Yes, the mixer take sup lots of space, but I can use it for bread, cookies, cakes, whipping cream or egg whites. I have pasta rollers, meat grinder and other attachments for it. It gets used at least twice a week.

    My step Mum used to use a bread maker as she could not longer manage kneading the dough. She baked in her machine too. It sits unused for 5 years now. Maybe one day I will try it out at the cottage, but I would not bring it home.

    My grandmother taught me to bake bread using a Cash and Mason bowl, a wooden spoon and everything was measured by feel. I learnt to test the temp of the water on my wrist, to get a feel for how much flour to add, when stirring or kneading the dough. Her best bread had oatmeal and molasses in it. I loved that bread, toasted, then with sharp cheddar broiled on top. Yum a childhood treat.

    Actually the best treat was the heel of the bread as soon as it was cool enough to slice, slathered with butter.
    Attending University. I will graduate a year after my son and year before my daughter.

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    I have used a Zo bread machine for as long as I can remember. Over 25 yrs)I have baked the loaves off in the machine but probably more often have done the final shaping & rise for the regular oven. King Arthur flour is an outsdtanding resource for recipes & most ingredients. Amish stores & bulk grocery stores as well as restaurant supply stores are also good . There are many bread baking forums & groups with wonderful recipes for almost any type of bread you might want. Check out 2 books- Bread Machine Magic & More Bread Machine Magic both by Lois Rehberg & Lois Conway. P Back through Barnes & Noble. Outstanding for the beginner as well as experienced bread baker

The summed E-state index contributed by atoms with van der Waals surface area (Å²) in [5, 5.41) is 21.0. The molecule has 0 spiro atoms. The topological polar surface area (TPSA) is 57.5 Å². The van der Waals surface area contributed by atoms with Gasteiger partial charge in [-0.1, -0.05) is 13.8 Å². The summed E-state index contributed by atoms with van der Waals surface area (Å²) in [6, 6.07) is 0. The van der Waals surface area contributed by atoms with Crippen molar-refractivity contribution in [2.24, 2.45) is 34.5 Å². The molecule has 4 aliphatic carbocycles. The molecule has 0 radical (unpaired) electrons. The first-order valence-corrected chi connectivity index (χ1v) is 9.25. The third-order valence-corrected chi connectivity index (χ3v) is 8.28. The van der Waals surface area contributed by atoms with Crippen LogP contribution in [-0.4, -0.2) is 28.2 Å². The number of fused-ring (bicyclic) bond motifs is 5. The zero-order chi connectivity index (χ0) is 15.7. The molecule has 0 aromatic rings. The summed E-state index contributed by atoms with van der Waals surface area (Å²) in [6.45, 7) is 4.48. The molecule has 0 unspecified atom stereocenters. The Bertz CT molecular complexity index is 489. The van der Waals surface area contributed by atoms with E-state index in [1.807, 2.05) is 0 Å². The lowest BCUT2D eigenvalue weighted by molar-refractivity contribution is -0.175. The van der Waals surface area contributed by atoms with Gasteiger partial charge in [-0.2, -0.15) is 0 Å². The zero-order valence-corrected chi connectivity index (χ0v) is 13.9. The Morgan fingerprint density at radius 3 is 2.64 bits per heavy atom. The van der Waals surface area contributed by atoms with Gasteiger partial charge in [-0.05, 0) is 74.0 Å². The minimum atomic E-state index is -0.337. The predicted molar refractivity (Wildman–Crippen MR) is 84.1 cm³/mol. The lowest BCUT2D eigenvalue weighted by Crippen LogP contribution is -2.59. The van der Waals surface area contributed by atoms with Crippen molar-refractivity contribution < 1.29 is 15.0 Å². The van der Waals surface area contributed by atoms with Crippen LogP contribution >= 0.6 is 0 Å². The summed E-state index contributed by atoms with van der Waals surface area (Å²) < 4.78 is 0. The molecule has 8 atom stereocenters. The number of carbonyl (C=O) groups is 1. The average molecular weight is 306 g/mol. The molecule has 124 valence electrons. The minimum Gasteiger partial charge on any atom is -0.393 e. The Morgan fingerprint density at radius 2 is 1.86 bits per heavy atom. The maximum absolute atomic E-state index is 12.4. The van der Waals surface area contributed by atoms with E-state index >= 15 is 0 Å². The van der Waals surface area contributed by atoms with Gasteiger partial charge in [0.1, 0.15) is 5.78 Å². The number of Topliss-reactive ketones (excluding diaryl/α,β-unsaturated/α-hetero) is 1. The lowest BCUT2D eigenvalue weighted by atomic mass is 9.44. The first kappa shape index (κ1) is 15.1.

Let us know how you make out
    sewverybusy1

  16. #16
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    I'm enjoying reading this thread. I am on my second bread machine and use it more in winter than in summer. h I have tried many of the recipes that came with it, but some have not turned out that well. I need to watch carefully during the initial kneading stage to make sure that there is enough flour or enough liquid to make it form a nice ball. I also try to catch it after the first rise so that I can shape, rise, and bake it in the oven. I'm not a fan of the little hole the paddle makes and the squarish shaped loaves. So it's a lot more work than simply "fill, turn on, voila." I also add some gluten (1-2 T.) to whole grain flour to make the bread a little lighter. Will give your recipe a try, oksewglad! Thanks!

  17. #17
    Power Poster Onebyone's Avatar